Where do you start trying to rebalance your work and personal life? Before starting to rebalance it, we need to identify why it’s gotten to this position in the first place.
Is it because you have a hard time saying no when your boss or colleagues ask you for something? Is it because you struggle to unplug from work?
The best way to find this out is to look at what work you’re doing and when.
For example, if you’re just browsing through work of your own accord in the evenings and weekends, it’s most likely because you’re bored and you’re using work as something to occupy your mind.
Extra work when busy?
Alternatively, if you’re taking on extra work, either towards the end of the day or during the weekends, or while you’re already busy, this would indicate that you’re perhaps reluctant to say no to people or let them down. In this case, we would advise speaking to the people giving you the extra work around other options that could work, for example, instead of doing the work for them, offer to check it over or support them in a less demanding way. After all, you also have a job to do too!
Daily habit of working outside office hours?
But what about if you find yourself looking at the work out of choice, even when you have other things to do too, such as spending time with your family and/or friends? Or what about if you’re stuck in the habit of looking at work in your free time? Something that may have started as a one off “oh I’ll just finish this bit of work tonight while I don’t have a lot to do” has now turned into a daily habit of looking at work outside of this office that you can’t break for love nor money? That sounds like you struggle to unplug from your work and you feel like you just can’t leave your work alone.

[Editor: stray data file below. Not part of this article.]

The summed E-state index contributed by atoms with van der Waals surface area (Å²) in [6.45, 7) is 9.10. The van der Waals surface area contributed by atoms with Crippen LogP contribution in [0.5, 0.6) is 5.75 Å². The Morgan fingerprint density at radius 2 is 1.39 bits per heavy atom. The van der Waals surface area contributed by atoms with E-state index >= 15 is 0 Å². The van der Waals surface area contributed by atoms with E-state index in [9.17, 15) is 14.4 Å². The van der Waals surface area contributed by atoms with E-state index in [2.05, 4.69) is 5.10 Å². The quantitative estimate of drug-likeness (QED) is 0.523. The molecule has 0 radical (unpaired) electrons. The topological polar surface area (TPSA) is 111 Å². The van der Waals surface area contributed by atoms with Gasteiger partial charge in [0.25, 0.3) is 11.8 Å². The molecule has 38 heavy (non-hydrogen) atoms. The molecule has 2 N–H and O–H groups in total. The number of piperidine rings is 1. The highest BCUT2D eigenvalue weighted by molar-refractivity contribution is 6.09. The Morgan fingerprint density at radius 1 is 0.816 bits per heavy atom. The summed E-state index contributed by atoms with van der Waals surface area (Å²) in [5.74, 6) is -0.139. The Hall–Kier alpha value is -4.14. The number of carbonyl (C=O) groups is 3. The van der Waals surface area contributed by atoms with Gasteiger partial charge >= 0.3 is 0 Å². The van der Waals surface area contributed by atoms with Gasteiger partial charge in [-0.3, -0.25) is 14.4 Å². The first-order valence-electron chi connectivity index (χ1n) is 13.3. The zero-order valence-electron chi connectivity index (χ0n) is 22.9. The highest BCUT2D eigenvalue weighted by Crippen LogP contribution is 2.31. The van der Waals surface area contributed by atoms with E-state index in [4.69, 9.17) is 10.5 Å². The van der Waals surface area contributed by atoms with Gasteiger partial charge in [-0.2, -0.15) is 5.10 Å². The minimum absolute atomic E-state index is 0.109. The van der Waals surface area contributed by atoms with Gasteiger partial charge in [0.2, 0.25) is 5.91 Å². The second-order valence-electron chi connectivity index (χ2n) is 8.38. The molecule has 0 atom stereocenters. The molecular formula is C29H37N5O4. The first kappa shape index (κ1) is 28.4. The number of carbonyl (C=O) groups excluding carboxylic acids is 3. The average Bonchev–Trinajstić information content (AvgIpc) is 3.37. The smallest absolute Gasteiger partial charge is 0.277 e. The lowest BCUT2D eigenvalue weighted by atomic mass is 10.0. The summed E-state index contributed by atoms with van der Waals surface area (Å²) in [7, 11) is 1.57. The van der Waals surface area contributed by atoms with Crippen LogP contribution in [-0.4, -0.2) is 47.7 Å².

To try and help you unplug, here are some ideas that could help:
Studies show that people who start big have a higher rate of failure compared to those who start small and work their way up. So instead of saying that you’re not going to look at your work outside of the office anymore, set the goal of not looking at it for one night a week, and be forgiving of yourself on the other nights. Then, once you feel comfortable not looking for one night, try increasing it to 2 nights. This way may take a while, however evidence shows that it’s more likely to work in the long run!
Use your lunch breaks to get out of the office
Whether you have a 30 minute break, or an hour long break. You are in your work environment for 8+ hours a day, and you need a change of scenery. Keeping active daily and getting some fresh air, especially on your lunch break helps improve your mood before returning to the office to finish the day off. It’s simple, but an effective thing to add into your routine.
Avoid using technology and create boundaries
It’s more difficult to ‘disconnect’ when we’re so attached to our phones, iPads and laptops. Use the tip above to slowly come away from feeling like you need to use technology for 24 hours a day. Taking breaks from screens helps our eyes, minds, and enables us to relax.
Find your ideal ways to unplug
This may be one of those ‘easier said than done’ ones, however there are still plenty of options! Find a new hobby, either by yourself or with a local group, exercise, go for drinks with friends, go down to a bar, pub, or club, try cooking or baking, try playing video games (even if it’s candy crush!) or go and visit relatives.
Build a plan
If it helps, build a plan, a schedule/routine so it’s easier for you to follow. Keeping organised and knowing what we’re doing day to day saves us time and reduces any anxious feelings.
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